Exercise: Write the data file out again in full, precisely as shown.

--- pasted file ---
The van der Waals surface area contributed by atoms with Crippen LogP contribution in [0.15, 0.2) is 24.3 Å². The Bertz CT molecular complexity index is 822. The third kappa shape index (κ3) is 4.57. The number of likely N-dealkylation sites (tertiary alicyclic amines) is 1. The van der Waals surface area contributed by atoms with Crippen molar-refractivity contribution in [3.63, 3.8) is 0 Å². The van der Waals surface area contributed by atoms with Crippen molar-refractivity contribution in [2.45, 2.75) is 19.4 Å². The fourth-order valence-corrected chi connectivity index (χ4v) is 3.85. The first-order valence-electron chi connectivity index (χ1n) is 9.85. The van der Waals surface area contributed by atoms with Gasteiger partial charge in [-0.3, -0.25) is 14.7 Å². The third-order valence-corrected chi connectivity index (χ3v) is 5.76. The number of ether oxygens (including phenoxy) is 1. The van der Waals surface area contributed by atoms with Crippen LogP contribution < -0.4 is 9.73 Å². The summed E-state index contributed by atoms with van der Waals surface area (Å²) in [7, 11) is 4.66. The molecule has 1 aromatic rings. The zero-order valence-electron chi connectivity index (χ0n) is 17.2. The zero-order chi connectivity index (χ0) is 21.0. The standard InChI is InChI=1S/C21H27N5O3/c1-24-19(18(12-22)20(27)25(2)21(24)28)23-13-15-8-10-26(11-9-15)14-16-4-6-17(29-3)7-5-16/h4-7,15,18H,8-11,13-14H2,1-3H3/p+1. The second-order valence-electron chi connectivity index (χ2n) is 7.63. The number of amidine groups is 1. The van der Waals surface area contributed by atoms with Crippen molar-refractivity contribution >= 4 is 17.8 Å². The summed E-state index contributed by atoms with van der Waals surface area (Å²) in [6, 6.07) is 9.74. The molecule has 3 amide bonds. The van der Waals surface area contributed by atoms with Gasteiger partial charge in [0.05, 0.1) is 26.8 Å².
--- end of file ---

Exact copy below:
The van der Waals surface area contributed by atoms with Crippen LogP contribution in [0.15, 0.2) is 24.3 Å². The Bertz CT molecular complexity index is 822. The third kappa shape index (κ3) is 4.57. The number of likely N-dealkylation sites (tertiary alicyclic amines) is 1. The van der Waals surface area contributed by atoms with Crippen molar-refractivity contribution in [3.63, 3.8) is 0 Å². The van der Waals surface area contributed by atoms with Crippen molar-refractivity contribution in [2.45, 2.75) is 19.4 Å². The fourth-order valence-corrected chi connectivity index (χ4v) is 3.85. The first-order valence-electron chi connectivity index (χ1n) is 9.85. The van der Waals surface area contributed by atoms with Gasteiger partial charge in [-0.3, -0.25) is 14.7 Å². The third-order valence-corrected chi connectivity index (χ3v) is 5.76. The number of ether oxygens (including phenoxy) is 1. The van der Waals surface area contributed by atoms with Crippen LogP contribution < -0.4 is 9.73 Å². The summed E-state index contributed by atoms with van der Waals surface area (Å²) in [7, 11) is 4.66. The molecule has 1 aromatic rings. The zero-order valence-electron chi connectivity index (χ0n) is 17.2. The zero-order chi connectivity index (χ0) is 21.0. The standard InChI is InChI=1S/C21H27N5O3/c1-24-19(18(12-22)20(27)25(2)21(24)28)23-13-15-8-10-26(11-9-15)14-16-4-6-17(29-3)7-5-16/h4-7,15,18H,8-11,13-14H2,1-3H3/p+1. The second-order valence-electron chi connectivity index (χ2n) is 7.63. The number of amidine groups is 1. The van der Waals surface area contributed by atoms with Crippen molar-refractivity contribution >= 4 is 17.8 Å². The summed E-state index contributed by atoms with van der Waals surface area (Å²) in [6, 6.07) is 9.74. The molecule has 3 amide bonds. The van der Waals surface area contributed by atoms with Gasteiger partial charge in [0.05, 0.1) is 26.8 Å².